Best Tel vet Carpets ai Cheap ns Ingrains
The special offering of 10,000 yards best
Yelvet carpets at ?1 per yard (sold at 51 60
everywhere) will continue dnring the com
ing week. Borders to match all patteris.
Edwaed Geoetzinoeb,
ihs 627 and 629 Penn avenue.
LA Pekla del Fumab are a high grade
Eey West Cigar, manufactured for those
smokers who can appreciate Havana tobacco
in its natural condition. Sold from $6 50
to $12 per hundred.
G. w. Schmidt, 95 and 97 Fifth Ave.
Don't Fade.
Our fast blacks are warranted. Cheapest
are 30c; finer ones for 40c and cOc. The
.People's Store. Campbell & Dick,
Hen's neckwear. Kew styles.
James H. Aiken & Co., 100 Fifth ave.
Direct From Paris.
A large case of new goods, direct from
Paris, has just been cleared through the
Custom House by Mr. W. "W. Wattles,
Jeweler,of 30 and 32 Fifth ave. Some ot the
most beautiful onvx clocks ever seen in this
city are in this shipment A new bronze
bust of rare beauty is also worthy of special
note. See our magnificent window display
of French novelties for confirmation of the
above. 30 and 32 Firi h ave.
wUh a AeUaWvX teetefor the Svmdau Utue of
Tbe Dispatch. Colonel InecraolVt otVZt o .
r... -- .... s, 4& - J. tfurfn,. '
fmfwi.ji iyw vf wiwwvjr'jrw vmrwt CWW.WI 4!
Three Air-Tigbts Go Through on
Nashville's Course.
Five Good Eacesat Louisville Over a Dusty
A Ihely Pnw Fight at Serantoa the Bli-Day
NASHVTXIE, May 10. A good day's
racing was witnessed at "West Side Park to
day. The day was hot, the track good and
crowd fair. The first three races were "alr
tights" for the favorites. The fifth, raoe
was a fine one, Harry Glenn going in the
fast time of 1:46.
First race, selling, six furlongs The race was
a "cinch'' for Orderly, who won in & ranter bv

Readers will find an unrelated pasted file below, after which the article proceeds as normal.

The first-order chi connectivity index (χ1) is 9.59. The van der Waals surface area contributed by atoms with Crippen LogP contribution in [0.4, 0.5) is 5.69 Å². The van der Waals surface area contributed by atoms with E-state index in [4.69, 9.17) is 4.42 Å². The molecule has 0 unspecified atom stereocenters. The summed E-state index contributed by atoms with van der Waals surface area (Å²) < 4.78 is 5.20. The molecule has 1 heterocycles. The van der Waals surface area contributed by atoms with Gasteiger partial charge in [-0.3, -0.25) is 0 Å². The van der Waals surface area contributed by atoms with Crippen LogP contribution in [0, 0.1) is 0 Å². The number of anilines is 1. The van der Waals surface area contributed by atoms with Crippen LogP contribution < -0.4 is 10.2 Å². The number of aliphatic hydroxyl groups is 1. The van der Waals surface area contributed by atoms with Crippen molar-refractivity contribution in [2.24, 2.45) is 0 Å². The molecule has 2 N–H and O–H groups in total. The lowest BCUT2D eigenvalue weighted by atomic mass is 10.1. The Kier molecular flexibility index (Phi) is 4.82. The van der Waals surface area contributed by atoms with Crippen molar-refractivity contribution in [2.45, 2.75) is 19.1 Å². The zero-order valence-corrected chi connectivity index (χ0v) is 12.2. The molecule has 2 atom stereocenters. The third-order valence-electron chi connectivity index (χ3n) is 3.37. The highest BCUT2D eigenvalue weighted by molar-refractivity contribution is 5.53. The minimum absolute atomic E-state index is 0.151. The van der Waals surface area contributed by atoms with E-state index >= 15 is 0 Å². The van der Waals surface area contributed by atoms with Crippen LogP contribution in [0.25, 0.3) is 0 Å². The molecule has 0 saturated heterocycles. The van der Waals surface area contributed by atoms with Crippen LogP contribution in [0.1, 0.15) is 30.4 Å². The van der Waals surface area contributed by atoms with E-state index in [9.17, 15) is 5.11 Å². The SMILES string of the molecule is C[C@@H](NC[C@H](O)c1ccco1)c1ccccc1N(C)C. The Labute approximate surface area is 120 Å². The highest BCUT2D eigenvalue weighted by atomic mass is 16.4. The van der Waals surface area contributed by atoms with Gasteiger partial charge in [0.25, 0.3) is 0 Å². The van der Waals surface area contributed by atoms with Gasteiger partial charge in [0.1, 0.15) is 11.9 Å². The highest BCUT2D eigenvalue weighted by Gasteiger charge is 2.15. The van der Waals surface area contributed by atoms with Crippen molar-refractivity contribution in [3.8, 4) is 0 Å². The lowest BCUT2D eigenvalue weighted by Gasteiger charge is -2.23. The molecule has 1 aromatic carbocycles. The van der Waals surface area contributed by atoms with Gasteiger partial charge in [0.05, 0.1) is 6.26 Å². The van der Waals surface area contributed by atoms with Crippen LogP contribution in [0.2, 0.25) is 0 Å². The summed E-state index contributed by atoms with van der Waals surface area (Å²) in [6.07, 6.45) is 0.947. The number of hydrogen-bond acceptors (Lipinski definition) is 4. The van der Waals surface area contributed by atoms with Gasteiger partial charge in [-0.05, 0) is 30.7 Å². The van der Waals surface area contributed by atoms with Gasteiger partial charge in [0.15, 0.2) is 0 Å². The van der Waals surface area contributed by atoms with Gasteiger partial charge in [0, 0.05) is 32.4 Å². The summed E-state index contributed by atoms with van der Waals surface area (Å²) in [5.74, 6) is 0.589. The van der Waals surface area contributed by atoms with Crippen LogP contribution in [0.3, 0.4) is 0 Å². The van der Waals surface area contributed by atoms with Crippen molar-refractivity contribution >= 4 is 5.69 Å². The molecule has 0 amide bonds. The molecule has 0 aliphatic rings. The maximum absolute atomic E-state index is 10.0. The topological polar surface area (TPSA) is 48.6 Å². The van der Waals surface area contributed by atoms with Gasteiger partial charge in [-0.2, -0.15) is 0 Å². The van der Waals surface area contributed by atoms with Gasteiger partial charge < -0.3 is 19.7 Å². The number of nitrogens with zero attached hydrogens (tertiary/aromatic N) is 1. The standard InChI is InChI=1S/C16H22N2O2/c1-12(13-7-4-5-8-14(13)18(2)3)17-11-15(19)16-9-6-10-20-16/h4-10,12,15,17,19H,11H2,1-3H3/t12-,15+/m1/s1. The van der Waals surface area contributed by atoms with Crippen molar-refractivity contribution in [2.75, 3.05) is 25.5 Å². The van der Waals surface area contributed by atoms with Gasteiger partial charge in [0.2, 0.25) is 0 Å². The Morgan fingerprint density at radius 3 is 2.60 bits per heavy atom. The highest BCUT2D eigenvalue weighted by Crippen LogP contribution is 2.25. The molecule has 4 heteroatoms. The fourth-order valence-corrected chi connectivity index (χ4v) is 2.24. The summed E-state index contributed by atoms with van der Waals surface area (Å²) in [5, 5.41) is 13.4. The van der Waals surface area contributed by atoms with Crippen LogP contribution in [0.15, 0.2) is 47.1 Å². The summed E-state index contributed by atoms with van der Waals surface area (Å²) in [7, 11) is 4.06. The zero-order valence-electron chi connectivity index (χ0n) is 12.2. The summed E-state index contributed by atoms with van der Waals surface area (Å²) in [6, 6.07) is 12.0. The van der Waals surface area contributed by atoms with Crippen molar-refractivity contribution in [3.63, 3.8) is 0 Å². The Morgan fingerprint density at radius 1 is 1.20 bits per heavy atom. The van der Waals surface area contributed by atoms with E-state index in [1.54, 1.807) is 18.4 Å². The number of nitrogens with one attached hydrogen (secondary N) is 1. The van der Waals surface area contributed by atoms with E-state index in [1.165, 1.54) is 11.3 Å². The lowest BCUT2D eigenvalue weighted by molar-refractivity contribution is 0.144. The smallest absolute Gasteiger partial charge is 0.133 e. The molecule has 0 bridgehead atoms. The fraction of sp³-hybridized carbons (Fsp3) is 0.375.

rhalf a length, California second, three lengths
in ironi 01 ukv nngei, inira. 'lime, 1U7.
Second racey selling, nine-sixteenths of a
mile Gwendoline got the start and fairly run
away from the bunch, keeping the lead all
round and winning by three lengths, Lilly Kin
ney second, Fete Holland third. Time, 57.
Third race, selling, nine-sixteenths of a mile
Schoolmaster opened in 'the books as a long
shot, but was soon made the favorite. He
went to the front at the turn and won by a
neck, Festus second, two lengths in front of
Echo, third. Time, 1:04.
Fourth race, selling, five furlongs It was
anyone's race until within a few jumps of tbe
wire, when the jockeys made a dashing finish,
Pauline winning by a head from Lucy Howard,
a length in front of Little Bess, third. Time,
Fourth race, mile and 70 yards Lela May got
off first but was soon supplanted by Bankrupt,
who kept the lead till near the finish, wbere
Harry Glenn came up and won by a neck, Lela
May second, a balf length fn front of AristL
third. Time, 1-4
Sixth race, five furlongs Lady Blackburn
got the best of the start and kept it until tbe
stretch, wbere Riley took the lead and won by
a length and a half, Forever second, a half
length in front of Timotby, third. Time.lKBK-
Following are the entries and pooling for to
morrow's races:
First race, selling, pnrse W0, tor 3-vear-olds
and upward that bave run and not won at this
meeting, eleven-sixteenths or a mile Dock Wlct
103 pounds, (10: Cassandra 99L to: Lucy Howard
112, and Kedar Kaon 112, 3 each: Little Bess 103,
Red Leaf 112, and California 116, K each; Con
signee 97, farnell 1M. Ueldelheira 104. Echo 10S,
Ernest Kace 111, and Holland 112, (4. Total, (31.
becond race, purse S400, for 2-year-olds lht
have run and not won at this meeting, nine-sixteenths
of a mile Miss Blonde 106 pounds, si;;
Lilly Kinney 104. Ill; Bomalne 111, tlC; Rhyme
106, k; CortezlW, $!; Huntley 104, II: Blackstone
lo It; total, sa
Third race, selling, purse 1 100, for 3-year-olds
and npward that have run and not won two or
more races at the meeting, fifteen-sixteenths of a
mlle-UollghtlT 105 pounds, SIS; Uardner 101, 112;
MetaSLT. J. KuskSS. Eva Wise 104 and Kedar
Kahn 110. (3 each: Big Three 118, t5: McMurtry
110, S4: California US, S3; LemanlM, S2: total. f72.
Fourth race, purse $500, for 3-year-olds and up
ward, a free handicap of fio each If not declared
out, mile Heron 105 pounds, SM; gantalene 115,
(48; Cartoon 107, $24; Harry Glenn 110, $23; White
Nose 103, $14; Colonel Hunt 102. 114; Boaster 95, $9:
Beu Harrison 95, $9; Charles Beed 90, $3; Bt. Al